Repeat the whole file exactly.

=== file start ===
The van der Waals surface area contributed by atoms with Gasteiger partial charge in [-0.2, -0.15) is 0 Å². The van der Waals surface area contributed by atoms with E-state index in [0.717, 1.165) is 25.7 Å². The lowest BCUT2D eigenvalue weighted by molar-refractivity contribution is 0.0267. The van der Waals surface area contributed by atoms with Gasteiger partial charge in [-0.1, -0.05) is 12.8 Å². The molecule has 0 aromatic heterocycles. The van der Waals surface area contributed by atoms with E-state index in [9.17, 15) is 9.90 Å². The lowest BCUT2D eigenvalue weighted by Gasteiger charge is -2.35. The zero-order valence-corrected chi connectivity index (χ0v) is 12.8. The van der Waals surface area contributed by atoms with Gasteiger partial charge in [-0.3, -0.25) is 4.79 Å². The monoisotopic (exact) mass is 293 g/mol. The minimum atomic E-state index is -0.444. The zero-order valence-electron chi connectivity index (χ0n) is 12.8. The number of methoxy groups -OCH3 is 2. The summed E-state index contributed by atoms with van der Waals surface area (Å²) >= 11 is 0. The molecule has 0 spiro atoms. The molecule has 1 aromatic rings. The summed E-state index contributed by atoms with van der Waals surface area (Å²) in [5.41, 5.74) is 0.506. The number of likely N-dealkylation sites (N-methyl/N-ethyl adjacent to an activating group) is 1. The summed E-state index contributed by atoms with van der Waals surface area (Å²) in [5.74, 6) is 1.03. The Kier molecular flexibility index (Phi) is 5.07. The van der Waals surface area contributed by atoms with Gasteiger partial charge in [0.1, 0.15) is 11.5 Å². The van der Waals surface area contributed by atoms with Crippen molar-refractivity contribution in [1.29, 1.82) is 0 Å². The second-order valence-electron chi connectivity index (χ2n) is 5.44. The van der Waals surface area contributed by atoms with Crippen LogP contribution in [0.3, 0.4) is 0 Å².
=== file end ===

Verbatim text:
The van der Waals surface area contributed by atoms with Gasteiger partial charge in [-0.2, -0.15) is 0 Å². The van der Waals surface area contributed by atoms with E-state index in [0.717, 1.165) is 25.7 Å². The lowest BCUT2D eigenvalue weighted by molar-refractivity contribution is 0.0267. The van der Waals surface area contributed by atoms with Gasteiger partial charge in [-0.1, -0.05) is 12.8 Å². The molecule has 0 aromatic heterocycles. The van der Waals surface area contributed by atoms with E-state index in [9.17, 15) is 9.90 Å². The lowest BCUT2D eigenvalue weighted by Gasteiger charge is -2.35. The zero-order valence-corrected chi connectivity index (χ0v) is 12.8. The van der Waals surface area contributed by atoms with Gasteiger partial charge in [-0.3, -0.25) is 4.79 Å². The monoisotopic (exact) mass is 293 g/mol. The minimum atomic E-state index is -0.444. The zero-order valence-electron chi connectivity index (χ0n) is 12.8. The number of methoxy groups -OCH3 is 2. The summed E-state index contributed by atoms with van der Waals surface area (Å²) >= 11 is 0. The molecule has 0 spiro atoms. The molecule has 1 aromatic rings. The summed E-state index contributed by atoms with van der Waals surface area (Å²) in [5.41, 5.74) is 0.506. The number of likely N-dealkylation sites (N-methyl/N-ethyl adjacent to an activating group) is 1. The summed E-state index contributed by atoms with van der Waals surface area (Å²) in [5.74, 6) is 1.03. The Kier molecular flexibility index (Phi) is 5.07. The van der Waals surface area contributed by atoms with Gasteiger partial charge in [0.1, 0.15) is 11.5 Å². The van der Waals surface area contributed by atoms with Crippen molar-refractivity contribution in [1.29, 1.82) is 0 Å². The second-order valence-electron chi connectivity index (χ2n) is 5.44. The van der Waals surface area contributed by atoms with Crippen LogP contribution in [0.3, 0.4) is 0 Å².